Today, Adrien Boussebayle explains the focus of his PhD to us: aptamers. And admits some lab secrets…
What a strange word… Aptamer comes from the Latin “aptāre “ (to put into position, fit together, join), and from the Greek “meros” (part). By definition, an aptamer is a single-strand DNA or RNA which can bind a specific target with high specificity (uniqueness of binding) and high affinity (strength of binding). These targets can be small, like a Zn2+ ion or as big as protein and even entire cells.
Aptamer are selected by a process called SELEX (Systematic Evolution of Ligand by Exponential Enrichment) by combining your desired binding target in contact with a large number of potential aptamers. The researcher constructs a large RNA or DNA aptamer pool, also known as a SELEX library, composed of several tens (usually 30 to 80) of random nucleotides. Overall, this selection library will contain 1013 to 1016 unique pieces of RNA or DNA.
This pool of potential aptamers is incubated with the binding target, which is bound to a solid matrix. The matrix is used to filter out low-affinity or non-specific binders. The remaining sequences will have some binding properties. The selected aptamers are amplified (i.e. multiple copies are made) and used in the next SELEX round. Each round will produce a smaller aptamer pool with improves binding properties.
Aptamers can assume a variety of shapes like stems, loops or helices because of their nucleic acid backbone. This explains the versatility of aptamers to bind to very diverse targets, as you can see in this image:
Traditionally, antibodies have been used to target specific molecules. However, aptamers provide a number advantages over traditional antibodies. In many cases, aptamers offer much higher binding affinity. The dissociation constant (KD) is a way to quantify binding ability and for some aptamers, this can span from the µM to the pM range. Likewise, aptamers are very good at target discrimination. For example, the aptamer for theophylline has 10,000-fold less binding affinity for caffeine, even though caffeine and theophylline differ only by a methyl group! You can see the molecular similarity in the figure below.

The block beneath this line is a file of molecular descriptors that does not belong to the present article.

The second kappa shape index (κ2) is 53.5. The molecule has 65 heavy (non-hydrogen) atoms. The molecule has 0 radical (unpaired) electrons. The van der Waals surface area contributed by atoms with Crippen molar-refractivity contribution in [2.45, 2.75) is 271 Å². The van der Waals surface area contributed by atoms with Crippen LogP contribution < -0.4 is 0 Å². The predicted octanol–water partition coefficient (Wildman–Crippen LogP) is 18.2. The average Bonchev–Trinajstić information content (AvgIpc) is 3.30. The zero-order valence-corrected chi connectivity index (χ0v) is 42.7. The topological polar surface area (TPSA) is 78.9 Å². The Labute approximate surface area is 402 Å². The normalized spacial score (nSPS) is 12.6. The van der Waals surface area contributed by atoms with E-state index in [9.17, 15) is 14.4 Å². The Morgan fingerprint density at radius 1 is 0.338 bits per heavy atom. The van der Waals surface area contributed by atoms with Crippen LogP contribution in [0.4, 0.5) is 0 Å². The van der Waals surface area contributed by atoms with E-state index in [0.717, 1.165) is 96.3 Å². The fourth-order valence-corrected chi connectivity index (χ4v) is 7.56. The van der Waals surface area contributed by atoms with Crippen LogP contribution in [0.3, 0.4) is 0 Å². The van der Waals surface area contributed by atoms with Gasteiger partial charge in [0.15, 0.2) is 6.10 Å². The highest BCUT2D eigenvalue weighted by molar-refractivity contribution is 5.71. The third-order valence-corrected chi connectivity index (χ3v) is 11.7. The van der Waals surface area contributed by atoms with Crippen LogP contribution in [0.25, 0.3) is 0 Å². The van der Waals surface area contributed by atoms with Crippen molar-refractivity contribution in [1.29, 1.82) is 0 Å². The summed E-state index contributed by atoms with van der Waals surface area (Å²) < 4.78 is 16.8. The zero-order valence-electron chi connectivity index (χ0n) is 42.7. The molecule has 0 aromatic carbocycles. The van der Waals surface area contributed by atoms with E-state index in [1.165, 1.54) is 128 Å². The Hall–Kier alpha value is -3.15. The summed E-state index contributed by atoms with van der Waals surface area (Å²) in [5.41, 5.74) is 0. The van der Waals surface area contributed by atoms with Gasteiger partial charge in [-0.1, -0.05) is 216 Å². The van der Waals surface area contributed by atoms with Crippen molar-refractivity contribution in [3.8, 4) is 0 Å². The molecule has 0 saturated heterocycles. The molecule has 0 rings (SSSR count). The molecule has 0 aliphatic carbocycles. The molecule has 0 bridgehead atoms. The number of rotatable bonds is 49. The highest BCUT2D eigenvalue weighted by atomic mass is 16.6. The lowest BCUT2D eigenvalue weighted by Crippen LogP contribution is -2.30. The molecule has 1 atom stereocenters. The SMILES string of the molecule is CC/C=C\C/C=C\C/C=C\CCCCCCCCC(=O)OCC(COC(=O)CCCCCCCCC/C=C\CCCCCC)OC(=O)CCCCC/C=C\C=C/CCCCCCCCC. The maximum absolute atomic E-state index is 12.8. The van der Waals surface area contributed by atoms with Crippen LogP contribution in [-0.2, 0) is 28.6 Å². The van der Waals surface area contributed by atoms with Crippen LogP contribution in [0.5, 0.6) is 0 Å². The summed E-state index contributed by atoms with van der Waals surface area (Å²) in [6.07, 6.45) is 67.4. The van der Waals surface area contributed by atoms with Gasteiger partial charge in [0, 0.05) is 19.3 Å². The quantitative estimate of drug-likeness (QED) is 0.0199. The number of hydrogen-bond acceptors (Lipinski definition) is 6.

Not only that, but antibodies are larger and more fragile compounds that can cause undesired immunogenic responses. As you can see in the image below, aptamers are 5 times smaller, very stable**, and unlikely to interfere with the immune response.
** Once, I forgot a G4 DNA aptamer against integrase for one week on my bench, during summer in the south-west of France (35°C outside). It did not seem to “hurt” it. Thankfully for my life, no one noticed it. That’s why working with nucleic acid is cool – I have less chance to annihilate my sample.
Image from “Aptamer therapeutics advance” by Jennifer F Lee, Gwendolyn M Stovall and Andrew D Ellington. Current Opinion in Chemical Biology, 2006.
All these advantages means aptamers make great biosensors, which are constructs that sense what is going on the cell and provide the researcher with information. Indeed, aptamer size, stability, high affinity and specificity are exactly the properties you want in a biosensor! This bring us to the purpose of MetaRNA: Developing RNA-based sensors to monitor metabolic fluxes.
Next week, Adrien will tell us about one of the most well-known aptamer with the intriguing name of Spinach!